My years of caregiving have clarified for me that God’s best gift has always been the people He has given to me in my life. I am best defined by the people who love me. My greatest joy has always come from the interactions I have had with those I love the most. Sharing the world’s magnificence with others. Singing, playing, serving, praying together! Yet my loved one’s illness has often imposed a feeling of isolation because we are no longer able to host company, or travel to visit family; many of our friends have moved on – so to speak – unable to embrace our situation or busy with their own health challenges. And, for both my loved one and I, we have lost much of our previous relationship to this illness.
I suppose it is human nature to not fully appreciate things of value until you cannot have them anymore, but for me the fear and isolation imposed by full-time caregiving has made one thing abundantly clear.
It is the sharing of life’s events that really matters.
Having anything without the ability to share it with others makes it – well, less. Less brilliant, less beautiful, less joyful, less happy, less meaningful, less fun, less needed, less important.
The majesty of a brilliant sunset over the Gulf on a breezy Sarasota evening is no less beautiful, but so much less moving if there is not another hand in yours celebrating the same appreciation for the gift of seeing it. Photographing the vivid red that appears in March as the Callistemon Tree bottlebrushes burst open one after the other until the entire tree is ablaze with color feels less important when no one is witnessing this show from Mother Nature with you. It is the companionship of sharing that makes nature’s grandeur so much more splendid to behold. And a warm and inviting pool right outside your door is not nearly as appealing when there is no one there to jump and splash and shriek and play, reveling in the pure joy of the novelty of it. Swapping stories and opinions while reading the local paper, sharing a good meal out or late afternoon cocktails along a sidewalk somewhere on the Key, or laughing with friends or family over a few Euchre games – the easy moments that retirement or vacationing encourages – all requires other people to join you in order to feel the connection and pleasure those times can bring.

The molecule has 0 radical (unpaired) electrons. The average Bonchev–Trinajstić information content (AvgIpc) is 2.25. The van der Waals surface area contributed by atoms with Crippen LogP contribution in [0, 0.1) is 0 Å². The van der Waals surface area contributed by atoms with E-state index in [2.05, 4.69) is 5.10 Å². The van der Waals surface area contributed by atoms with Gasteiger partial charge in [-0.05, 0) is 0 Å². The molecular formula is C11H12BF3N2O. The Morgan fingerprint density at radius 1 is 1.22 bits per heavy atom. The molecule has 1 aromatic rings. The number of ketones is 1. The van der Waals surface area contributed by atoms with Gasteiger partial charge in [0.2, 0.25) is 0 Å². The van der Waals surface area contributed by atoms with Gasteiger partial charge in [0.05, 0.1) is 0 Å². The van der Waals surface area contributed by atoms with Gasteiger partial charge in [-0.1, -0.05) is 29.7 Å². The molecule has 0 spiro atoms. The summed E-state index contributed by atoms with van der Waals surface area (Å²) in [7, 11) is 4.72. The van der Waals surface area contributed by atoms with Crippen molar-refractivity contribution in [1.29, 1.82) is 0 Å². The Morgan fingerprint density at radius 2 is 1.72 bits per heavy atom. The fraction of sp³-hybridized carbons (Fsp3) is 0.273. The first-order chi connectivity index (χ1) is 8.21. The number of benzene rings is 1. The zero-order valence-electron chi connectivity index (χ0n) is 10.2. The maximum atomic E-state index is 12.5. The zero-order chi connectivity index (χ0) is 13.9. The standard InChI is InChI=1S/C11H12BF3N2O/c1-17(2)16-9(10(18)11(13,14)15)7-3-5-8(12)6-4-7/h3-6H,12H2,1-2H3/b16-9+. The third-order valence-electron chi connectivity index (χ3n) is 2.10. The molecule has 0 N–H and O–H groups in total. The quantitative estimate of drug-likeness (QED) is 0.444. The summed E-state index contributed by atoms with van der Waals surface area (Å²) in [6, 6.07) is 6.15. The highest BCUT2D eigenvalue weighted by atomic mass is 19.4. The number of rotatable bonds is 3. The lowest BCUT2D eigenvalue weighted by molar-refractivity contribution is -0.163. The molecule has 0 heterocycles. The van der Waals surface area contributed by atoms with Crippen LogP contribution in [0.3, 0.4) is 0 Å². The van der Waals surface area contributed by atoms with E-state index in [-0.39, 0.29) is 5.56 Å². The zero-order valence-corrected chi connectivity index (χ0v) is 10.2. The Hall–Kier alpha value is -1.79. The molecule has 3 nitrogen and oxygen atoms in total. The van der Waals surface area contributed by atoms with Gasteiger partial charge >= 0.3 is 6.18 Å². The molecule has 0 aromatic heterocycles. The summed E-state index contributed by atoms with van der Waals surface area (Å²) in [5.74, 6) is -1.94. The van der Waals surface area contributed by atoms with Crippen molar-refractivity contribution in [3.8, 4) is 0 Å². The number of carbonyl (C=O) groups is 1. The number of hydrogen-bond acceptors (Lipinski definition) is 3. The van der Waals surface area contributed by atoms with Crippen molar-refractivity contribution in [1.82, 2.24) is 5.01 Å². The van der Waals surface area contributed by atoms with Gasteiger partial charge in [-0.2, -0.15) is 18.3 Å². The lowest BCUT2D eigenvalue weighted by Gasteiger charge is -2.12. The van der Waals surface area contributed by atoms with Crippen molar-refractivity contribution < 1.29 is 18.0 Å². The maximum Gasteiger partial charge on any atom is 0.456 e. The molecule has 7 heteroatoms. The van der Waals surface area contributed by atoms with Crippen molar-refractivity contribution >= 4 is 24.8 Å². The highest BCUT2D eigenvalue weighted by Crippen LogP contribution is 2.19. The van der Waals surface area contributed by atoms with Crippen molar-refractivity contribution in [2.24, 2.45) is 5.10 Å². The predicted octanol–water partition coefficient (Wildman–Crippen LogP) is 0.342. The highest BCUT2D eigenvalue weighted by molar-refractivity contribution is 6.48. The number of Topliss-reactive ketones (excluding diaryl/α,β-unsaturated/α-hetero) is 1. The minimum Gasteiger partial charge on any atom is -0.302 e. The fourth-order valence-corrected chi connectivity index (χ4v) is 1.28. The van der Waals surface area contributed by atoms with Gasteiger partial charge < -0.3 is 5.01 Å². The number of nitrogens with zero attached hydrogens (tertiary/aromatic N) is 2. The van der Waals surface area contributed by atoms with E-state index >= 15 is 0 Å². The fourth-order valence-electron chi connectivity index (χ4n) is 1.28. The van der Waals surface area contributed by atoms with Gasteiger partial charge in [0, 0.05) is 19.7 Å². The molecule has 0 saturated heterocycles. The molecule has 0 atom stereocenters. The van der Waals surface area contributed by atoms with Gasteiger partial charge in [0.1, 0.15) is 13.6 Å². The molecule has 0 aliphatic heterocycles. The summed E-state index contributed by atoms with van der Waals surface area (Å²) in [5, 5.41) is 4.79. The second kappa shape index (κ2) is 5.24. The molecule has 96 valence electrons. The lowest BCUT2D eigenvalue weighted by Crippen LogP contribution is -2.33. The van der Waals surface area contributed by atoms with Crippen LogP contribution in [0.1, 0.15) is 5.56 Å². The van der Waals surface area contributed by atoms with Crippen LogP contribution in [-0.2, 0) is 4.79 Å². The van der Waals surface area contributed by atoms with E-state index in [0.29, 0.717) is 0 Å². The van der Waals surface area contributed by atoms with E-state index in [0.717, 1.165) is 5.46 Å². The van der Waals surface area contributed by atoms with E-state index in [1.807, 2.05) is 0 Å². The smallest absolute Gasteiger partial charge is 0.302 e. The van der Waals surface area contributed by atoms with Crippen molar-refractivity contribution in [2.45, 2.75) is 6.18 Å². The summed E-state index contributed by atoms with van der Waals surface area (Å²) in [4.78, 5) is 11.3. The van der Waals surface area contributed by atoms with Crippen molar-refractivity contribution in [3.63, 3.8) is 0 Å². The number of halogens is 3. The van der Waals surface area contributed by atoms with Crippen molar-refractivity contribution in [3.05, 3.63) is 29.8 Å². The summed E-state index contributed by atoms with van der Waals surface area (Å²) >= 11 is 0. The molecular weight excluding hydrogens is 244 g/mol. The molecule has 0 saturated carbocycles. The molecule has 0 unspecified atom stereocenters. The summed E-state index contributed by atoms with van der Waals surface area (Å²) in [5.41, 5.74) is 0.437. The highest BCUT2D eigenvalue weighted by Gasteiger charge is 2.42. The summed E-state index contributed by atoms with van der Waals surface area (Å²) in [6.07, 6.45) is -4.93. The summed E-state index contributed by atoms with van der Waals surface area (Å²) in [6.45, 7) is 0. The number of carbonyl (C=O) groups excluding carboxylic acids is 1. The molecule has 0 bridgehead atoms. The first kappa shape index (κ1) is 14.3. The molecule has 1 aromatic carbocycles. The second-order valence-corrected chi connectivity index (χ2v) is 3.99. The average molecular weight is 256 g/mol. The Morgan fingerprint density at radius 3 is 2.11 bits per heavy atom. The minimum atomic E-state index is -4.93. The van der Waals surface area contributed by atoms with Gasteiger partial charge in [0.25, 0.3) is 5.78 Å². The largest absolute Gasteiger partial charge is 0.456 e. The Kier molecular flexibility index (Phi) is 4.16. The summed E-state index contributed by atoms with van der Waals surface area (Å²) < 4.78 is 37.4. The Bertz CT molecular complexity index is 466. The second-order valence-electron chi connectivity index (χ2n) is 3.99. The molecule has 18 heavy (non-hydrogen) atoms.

I think COVID taught us all to appreciate connection with others more, but it wasn’t until I started reaching out to other caregivers that I began to deal with the loneliness of caregiver isolation. I found other caregivers, whether current or former, “got me” without a lot of explanation or discussion. I felt “heard” and my feelings were validated – even on some really bad days. And we talked easily about other things. The changing of the seasons. Current events around town. Family issues and stories beyond our own situation. We found time to steal away from our chore lists and just breathe together. And even now when it has been a while between connections one or the other will reach out by text and ask, Are You Okay?
We’ve started matching our caregivers with volunteers who have a heart for doing just that! Checking in with other caregivers periodically just to be sure they are doing okay. Our early results have been positive as sometimes the only person who can truly understand is someone who has also been in the same spot! Caregivers give other caregivers hope!
Most things about caregiving are Up for Discussion: How about you? Do you pick up the phone or text someone to chat with periodically when you are feeling especially lonely or isolated? How do you stay connected? Feel free to share your ideas or comments below!
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